It’s unfair to attempt a traditional tale of the tape between Ohio State quarterback CJ Stroud and any other Big Ten signal caller. Stroud has so many weapons around him that failure is nearly impossible for him.

Receivers Chris Olave, Garrett Wilson and Jaxon Smith-Njigba are all worthy of Biletnikoff Award consideration even if Olave is the only one of the trio who made the final 10 as a Biletnikoff semifinalist. Running back TreVeyon Henderson can score from anywhere on the field, so ignoring Ohio State’s run capabilities is extremely perilous.

The better question to ask of an opposing QB facing this year’s Buckeyes is not whether he can outplay Stroud, but if can he do enough to keep up.

Penn State’s Sean Clifford is the only Big Ten quarterback to come close this season, completing 67% of his passes and throwing for 361 yards. But he also threw a critical interception, and one mistake is all the Buckeyes need to make you pay. Clifford’s showing wasn’t enough in a 33-24 loss.

Could Michigan State’s Payton Thorne be the guy capable of handing Ryan Day his first-ever loss against a Big Ten opponent?

In all likelihood, he’ll need to be.

Kenneth Walker III may be a leading candidate for the Heisman Trophy, but Ohio State has put the clamps on opposing running backs since its Week 2 loss to Oregon. Only 2 teams have surpassed 100 rushing yards against the Bucks since that game — Rutgers and Nebraska. The bulk of those rushing yards came from quarterbacks Noah Vedral and Adrian Martinez.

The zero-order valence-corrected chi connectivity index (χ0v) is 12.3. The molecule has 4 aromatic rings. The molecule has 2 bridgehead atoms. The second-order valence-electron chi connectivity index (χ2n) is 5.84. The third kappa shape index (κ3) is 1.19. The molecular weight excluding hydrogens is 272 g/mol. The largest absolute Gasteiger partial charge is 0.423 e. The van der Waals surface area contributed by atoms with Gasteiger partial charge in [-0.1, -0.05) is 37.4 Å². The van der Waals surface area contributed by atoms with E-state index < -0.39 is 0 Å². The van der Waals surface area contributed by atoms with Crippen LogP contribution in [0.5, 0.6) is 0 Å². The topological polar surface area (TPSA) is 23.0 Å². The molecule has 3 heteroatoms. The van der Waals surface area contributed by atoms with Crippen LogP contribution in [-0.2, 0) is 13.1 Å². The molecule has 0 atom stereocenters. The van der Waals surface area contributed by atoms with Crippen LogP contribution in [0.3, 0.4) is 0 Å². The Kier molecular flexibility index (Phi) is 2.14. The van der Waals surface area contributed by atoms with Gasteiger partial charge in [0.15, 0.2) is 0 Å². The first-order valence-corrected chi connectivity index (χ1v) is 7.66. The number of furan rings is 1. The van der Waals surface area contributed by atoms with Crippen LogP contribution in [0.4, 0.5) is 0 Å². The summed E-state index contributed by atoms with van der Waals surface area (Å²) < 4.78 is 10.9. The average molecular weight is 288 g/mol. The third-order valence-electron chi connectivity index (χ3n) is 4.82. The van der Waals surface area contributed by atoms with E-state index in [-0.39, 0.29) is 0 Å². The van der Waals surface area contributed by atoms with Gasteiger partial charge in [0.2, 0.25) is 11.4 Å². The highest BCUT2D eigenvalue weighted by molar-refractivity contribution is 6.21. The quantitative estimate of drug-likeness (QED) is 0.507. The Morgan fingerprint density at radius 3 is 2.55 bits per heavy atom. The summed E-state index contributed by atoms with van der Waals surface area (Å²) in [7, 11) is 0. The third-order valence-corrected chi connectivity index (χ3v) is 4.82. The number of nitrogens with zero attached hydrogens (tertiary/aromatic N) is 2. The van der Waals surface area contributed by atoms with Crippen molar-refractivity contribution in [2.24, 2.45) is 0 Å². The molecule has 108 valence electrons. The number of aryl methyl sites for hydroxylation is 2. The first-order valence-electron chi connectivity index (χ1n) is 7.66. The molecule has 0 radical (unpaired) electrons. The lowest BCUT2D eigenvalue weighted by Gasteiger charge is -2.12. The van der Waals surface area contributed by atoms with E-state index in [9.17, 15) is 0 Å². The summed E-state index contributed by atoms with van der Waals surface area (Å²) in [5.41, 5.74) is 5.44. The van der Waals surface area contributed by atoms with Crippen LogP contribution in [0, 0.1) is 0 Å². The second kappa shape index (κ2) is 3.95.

The best hope of beating the Buckeyes is through the air.

Thorne has yet to face this environment

Perhaps the biggest concern for Michigan State is the fact Thorne has never played in a game with these stakes in a hostile environment.

Thorne did start in the season finale at Penn State last year, but at that point both the Spartans and Nittany Lions were playing out the string. In front of no fans.

The toughest environment he’s faced was at Purdue, and Ross-Ade Stadium is only intimidating to people with a fear of train horns. Michigan State fans need no reminder that game did not turn out well, though not necessarily by any fault of Thorne’s. He played well enough to get the job done had he gotten some help from his defense, finishing 20-of-30 for 276 yards with 2 touchdowns and an interception.

Thorne won’t be able to count on much help from his defense against the Buckeyes. Thirty points is a virtual lock for Ohio State, and 40 is perhaps likely. Thorne will need to exceed his Purdue production, and do so in front of 104,000 people at The Horseshoe.

How Thorne stacks up against Ohio State’s secondary

There’s at least a smidgen of hope that Thorne can be up to the task.

Ohio State’s pass defense has not been great against teams with winning records. Those opponents are averaging 297 yards per game and completing 64.6% of their passes for 8 touchdowns and just 1 interception.

The bad news for Michigan State? Thorne has been decidedly average in Big Ten competition after cruising through the non-conference schedule.

Against B1G opponents, Thorne is averaging 227 yards per game with 12 touchdowns and 8 interceptions. In terms of yards per attempt (8.3) and passer rating (145.2), he’s third in the conference in both categories. That could indicate he’s solid enough to get the job done.

The interceptions are the issue. Only Maryland’s Taulia Tagovailoa has thrown more interceptions in Big Ten play, and Tagovailoa is almost always playing from behind and forced to make questionable choices.

The verdict?

If Thorne avoids turnovers, he’s a capable enough quarterback to trouble a leaky Ohio State pass defense. But that’s asking him to do something he hasn’t done since beating Western Kentucky on Oct. 2. The sophomore has thrown at least one interception in every game since.

In other words, this looms as a very tall order for Thorne and the Spartans.